<div id="myExtraContent1"> </div>
<div id="myExtraContent5"> </div>

Latest information from NOAA/WDFW regarding sea lion deaths

(text courtesy NOAA/WDFW)
I
n January and February 2010 the Northwest Marine Mammal Stranding Network received numerous calls about dead sea lions in Puget Sound. There were a total of 19 reports of dead sea lions from Kingston south to Olympia. Eleven of those reported have been located and responded to from a number of network responders, which includes Washington Dept of Fish and Wildlife Marine Mammal Investigations, Cascadia Research Collective, NOAA Fisheries, and West Seattle Seal Sitters.

Of the eleven carcasses examined, ten of the animals were confirmed as shot. Two of the animals were Steller sea lions which are threatened under the Endangered Species Act. Eight of the animals were California sea lions and one other sea lion is suspected to have been shot, but could not be confirmed.

All marine mammals are protected by the Marine Mammal Protection Act (MMPA) and shooting these animals is illegal. The NOAA Office for Law Enforcement investigates violations of the MMPA and has a 24 hour hotline to take reports from the public. If you have witnessed a violation, call 1-800-853-1964 and provide as many details as possible (boat registration number, detailed description of the boat or person, any photos you have taken, etc.). It is helpful for the Office of Law Enforcement to have as much information as possible to investigate the violation.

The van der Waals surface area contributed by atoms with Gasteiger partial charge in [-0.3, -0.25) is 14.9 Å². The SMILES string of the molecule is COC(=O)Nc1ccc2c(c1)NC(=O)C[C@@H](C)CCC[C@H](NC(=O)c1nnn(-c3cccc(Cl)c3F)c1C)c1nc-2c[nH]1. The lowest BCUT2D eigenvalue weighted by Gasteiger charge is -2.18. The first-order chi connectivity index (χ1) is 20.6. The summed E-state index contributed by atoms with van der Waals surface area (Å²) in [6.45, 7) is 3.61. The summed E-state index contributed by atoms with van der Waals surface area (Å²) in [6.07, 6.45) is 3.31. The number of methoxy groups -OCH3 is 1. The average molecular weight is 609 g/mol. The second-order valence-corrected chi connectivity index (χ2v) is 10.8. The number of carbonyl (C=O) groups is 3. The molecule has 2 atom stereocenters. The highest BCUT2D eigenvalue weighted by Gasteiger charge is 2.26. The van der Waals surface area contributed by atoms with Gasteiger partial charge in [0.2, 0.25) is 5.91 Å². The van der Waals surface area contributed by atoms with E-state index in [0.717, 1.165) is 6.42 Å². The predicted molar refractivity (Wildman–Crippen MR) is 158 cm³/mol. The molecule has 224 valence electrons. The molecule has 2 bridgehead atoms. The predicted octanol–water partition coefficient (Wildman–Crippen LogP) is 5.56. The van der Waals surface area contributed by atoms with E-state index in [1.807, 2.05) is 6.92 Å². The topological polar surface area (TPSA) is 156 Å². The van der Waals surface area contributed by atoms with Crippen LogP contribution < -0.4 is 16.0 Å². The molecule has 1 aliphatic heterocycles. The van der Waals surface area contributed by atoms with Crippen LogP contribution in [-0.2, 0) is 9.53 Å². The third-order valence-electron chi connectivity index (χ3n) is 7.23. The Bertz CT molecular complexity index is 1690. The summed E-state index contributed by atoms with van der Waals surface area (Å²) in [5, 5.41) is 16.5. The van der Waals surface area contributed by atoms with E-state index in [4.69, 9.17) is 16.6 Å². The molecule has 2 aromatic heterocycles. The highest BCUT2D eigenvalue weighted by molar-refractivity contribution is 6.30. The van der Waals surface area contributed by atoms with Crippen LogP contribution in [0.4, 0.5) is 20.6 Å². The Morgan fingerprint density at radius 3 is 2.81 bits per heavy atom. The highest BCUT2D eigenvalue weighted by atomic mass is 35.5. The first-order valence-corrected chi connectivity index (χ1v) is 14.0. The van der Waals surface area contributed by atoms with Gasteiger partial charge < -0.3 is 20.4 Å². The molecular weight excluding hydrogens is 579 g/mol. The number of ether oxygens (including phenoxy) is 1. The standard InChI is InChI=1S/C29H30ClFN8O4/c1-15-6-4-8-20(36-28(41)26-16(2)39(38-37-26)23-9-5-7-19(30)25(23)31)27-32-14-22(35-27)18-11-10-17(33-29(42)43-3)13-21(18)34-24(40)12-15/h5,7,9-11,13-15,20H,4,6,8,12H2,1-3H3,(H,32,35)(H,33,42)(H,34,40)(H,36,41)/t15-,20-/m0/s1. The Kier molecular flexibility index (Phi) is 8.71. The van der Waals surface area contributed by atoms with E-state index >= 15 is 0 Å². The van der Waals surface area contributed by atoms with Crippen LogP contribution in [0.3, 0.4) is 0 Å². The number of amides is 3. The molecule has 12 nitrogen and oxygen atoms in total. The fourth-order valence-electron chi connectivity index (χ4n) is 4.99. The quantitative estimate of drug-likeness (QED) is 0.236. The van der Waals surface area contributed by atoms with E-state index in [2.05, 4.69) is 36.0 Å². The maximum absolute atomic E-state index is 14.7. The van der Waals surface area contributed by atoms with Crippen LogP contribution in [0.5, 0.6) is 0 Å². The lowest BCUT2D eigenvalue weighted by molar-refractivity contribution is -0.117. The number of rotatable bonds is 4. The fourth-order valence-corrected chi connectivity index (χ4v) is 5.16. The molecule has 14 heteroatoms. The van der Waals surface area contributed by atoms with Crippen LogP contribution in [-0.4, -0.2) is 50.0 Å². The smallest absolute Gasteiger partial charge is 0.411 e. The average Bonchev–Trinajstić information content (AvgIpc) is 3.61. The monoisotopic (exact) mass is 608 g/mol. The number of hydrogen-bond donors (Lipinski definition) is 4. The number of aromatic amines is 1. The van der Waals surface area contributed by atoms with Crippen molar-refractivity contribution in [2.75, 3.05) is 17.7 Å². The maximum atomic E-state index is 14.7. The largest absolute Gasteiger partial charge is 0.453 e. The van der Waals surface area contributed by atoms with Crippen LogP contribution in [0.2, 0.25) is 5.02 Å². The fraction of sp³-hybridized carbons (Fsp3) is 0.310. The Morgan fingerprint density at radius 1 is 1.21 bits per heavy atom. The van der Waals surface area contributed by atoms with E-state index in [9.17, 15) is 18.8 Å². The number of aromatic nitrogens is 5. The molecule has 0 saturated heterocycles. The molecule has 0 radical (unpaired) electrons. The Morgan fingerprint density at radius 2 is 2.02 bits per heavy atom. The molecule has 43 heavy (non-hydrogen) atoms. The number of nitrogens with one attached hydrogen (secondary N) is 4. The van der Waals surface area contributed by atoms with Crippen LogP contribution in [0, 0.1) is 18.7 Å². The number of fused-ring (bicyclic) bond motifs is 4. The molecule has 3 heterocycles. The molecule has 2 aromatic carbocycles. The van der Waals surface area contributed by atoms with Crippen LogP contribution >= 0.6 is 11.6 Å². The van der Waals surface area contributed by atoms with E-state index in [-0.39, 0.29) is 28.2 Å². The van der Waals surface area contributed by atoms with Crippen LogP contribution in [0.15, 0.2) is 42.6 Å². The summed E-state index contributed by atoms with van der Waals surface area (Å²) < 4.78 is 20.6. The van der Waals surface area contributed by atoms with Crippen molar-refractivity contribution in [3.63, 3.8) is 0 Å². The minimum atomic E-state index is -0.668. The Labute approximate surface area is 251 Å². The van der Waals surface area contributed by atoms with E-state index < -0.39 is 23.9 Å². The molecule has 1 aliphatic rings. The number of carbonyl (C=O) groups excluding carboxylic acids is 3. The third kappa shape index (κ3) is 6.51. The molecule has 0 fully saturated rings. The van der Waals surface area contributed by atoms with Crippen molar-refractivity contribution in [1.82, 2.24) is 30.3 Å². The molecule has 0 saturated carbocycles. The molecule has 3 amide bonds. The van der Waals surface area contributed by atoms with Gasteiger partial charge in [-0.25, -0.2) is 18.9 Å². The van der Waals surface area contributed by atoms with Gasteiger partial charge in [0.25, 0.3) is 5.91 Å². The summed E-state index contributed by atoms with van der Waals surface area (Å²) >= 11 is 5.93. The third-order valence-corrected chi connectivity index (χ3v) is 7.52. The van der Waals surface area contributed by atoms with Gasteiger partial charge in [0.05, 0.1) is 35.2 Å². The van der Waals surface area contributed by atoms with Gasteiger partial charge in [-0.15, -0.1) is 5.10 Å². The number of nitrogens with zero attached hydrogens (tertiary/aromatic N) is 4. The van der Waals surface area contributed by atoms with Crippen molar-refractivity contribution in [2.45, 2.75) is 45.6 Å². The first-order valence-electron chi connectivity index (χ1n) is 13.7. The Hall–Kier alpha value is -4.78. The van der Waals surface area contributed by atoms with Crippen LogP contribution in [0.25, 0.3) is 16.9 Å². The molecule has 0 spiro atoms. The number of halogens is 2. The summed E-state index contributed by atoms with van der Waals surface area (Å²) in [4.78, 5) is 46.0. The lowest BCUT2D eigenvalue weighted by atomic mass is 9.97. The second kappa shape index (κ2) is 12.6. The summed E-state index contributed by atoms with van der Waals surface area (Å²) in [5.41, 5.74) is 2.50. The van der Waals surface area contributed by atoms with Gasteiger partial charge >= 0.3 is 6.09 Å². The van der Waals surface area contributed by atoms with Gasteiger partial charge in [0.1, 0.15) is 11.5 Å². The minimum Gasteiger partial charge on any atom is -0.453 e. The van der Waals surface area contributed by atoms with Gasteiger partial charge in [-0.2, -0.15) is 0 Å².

The National Oceanic and Atmospheric Administration (NOAA) Northwest Marine Mammal Stranding Network was established in the early 1980’s under the MMPA. NOAA has jurisdiction over whales, dolphins, porpoises, seals and sea lions and would like to be notified of live or dead “strandings” of these species. To report a marine mammal stranding in Washington and Oregon, please contact our 24 hour hotline at 1-800-853-1964.

Members of the network respond to marine mammal stranding events along the Washington and Oregon coasts and is part of a nationwide network. The network is comprised of cooperating scientific investigators and institutions, volunteer networks and individuals. Other organizations also involved are wildlife and fisheries agencies and state and federal law enforcement. Participants are trained in systematic data collection and are experienced in handling a variety of marine mammal stranding related tasks. Data is collected for each stranding event and is included in a national database to establish baseline information on marine mammal communities and their health. Every year there are hundreds of reports of stranded marine mammals throughout Washington and Oregon. Each case can hold important information about the species which can contribute to scientific research or public education.

For more information about the NW Marine Mammal Stranding Network, please visit the website and Seal Sitters’ stranding networks resource.

endnote
What is the definition of “stranding”? Kristin Wilkinson, our NOAA stranding expert explains.

The term “stranding” means an event in the wild in which:

        a.  A marine mammal is dead and is -
                  i.   on a beach or shore of the United States; or
                 ii.  in waters under the jurisdiction of the United States (including any navigable waters); or

        b.  A marine mammal is alive and is -
                 i.  on a beach or shore of the United States and is unable to return to the water;
                ii.  on a beach or shore of the United States and, although able to return to the water, is in
                     need of apparent medical attention; or
               iii.  in the waters under the jurisdiction of the United States (including navigable waters),
                     but is unable to return to its natural habitat under its own power or assistance.
<div id="myExtraContent7"> </div>
<div id="myExtraContent8"> </div>